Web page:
Potentials, limitations and the future direction of postgraduate education and training in science communication

Research

Time

Friday 24 February
9:05am

Location

Boardroom

Speaker

Mitsuru Kudo

Center for the Study of Co* Design, Osaka University (Japan)

Abstract

The aim of this presentation is to discuss potentials, limitations and the future direction of education and training in science communication, through a reflexive analysis of one of the leading examples of postgraduate education for responsible research and innovation (RRI) at a university in Japan.

This case study will focus on the Program for Education and Research on Science and Technology in Public Sphere (STiPS). STiPS has been running since 2012, as a two year certificate programme open to postgraduate students in all the disciplines, including engineering, medicine, natural and social sciences and humanities. The core objective of STiPS is to develop students’ capacity for bridging different fields of practice in scientific research and policymaking towards RRI, whereby they can address ethical, legal and social issues (ELSI) of scientific and technological research in both actual research conduct and relevant policy administration. To this aim, STiPS is designed to deliver a wide range of courses so that students efficiently develop understanding of key approaches in science communication, ELSI of various scientific and technological themes, systems of policy administration, and social scientific research skills, with a view to make use of those knowledge bases and skills in their professions after completing the STiPS programme. Its core courses are delivered in student-centred learning formats such as discussion groups and interactive workshops on topical, complicated issues of science-society relations, which encourages students from different disciplinary backgrounds to explore and learn about different approaches to complex science-society relations in a collaborative cross-disciplinary fashion. In addition to the coursework modules, students complete a small-scale research project over their second year in the programme.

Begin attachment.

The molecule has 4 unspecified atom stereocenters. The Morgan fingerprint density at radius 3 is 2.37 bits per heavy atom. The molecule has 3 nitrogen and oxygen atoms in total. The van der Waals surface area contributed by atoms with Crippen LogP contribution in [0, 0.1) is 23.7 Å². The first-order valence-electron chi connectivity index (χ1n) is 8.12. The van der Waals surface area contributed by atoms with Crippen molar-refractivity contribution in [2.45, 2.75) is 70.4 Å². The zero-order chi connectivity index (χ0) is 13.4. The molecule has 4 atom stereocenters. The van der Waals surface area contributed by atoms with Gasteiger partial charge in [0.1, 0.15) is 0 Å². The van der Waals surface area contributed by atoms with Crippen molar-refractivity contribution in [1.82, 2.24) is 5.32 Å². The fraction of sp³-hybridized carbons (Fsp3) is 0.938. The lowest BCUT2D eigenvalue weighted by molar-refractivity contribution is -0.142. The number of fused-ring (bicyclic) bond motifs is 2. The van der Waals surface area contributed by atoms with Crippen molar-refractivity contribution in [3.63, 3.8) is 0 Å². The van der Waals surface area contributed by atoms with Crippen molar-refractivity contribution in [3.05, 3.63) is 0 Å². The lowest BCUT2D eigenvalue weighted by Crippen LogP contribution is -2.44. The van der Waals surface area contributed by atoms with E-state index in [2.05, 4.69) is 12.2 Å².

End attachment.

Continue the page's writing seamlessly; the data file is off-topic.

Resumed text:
The programme’s graduating students’ exit survey presents very positive results overall, indicating that STiPS works as a solid educational platform of science communication, where students learn how to address contemporary issues in scientific research and relevant policy fields in a cross-disciplinary manner. At the same time, however, various types of difficulties have been identified through a series of interviews with the students, programme graduates and teaching staff. Diversity of disciplinary backgrounds of students remains a big challenge, even though the cross-disciplinary nature of the course is one of the STiPS’ characteristics most highly valued by the students themselves, in that students in social sciences and humanities and those in natural sciences, engineering and medicine have very different needs for developing skills and knowledge throughout the programme. We are also facing other more institutional and administrative challenges, most notably that because of STiPS’ status as a non-degree-awarding certificate programme, students tend to suffer from lack of recognition in their own research and professional fields.

In the presentation, by drawing on the literature about education and training in science communication, I will examine the difficulties and challenges in developing and delivering training programmes of science communication in the contemporary political context of scientific research and higher education, as well as discuss future directions.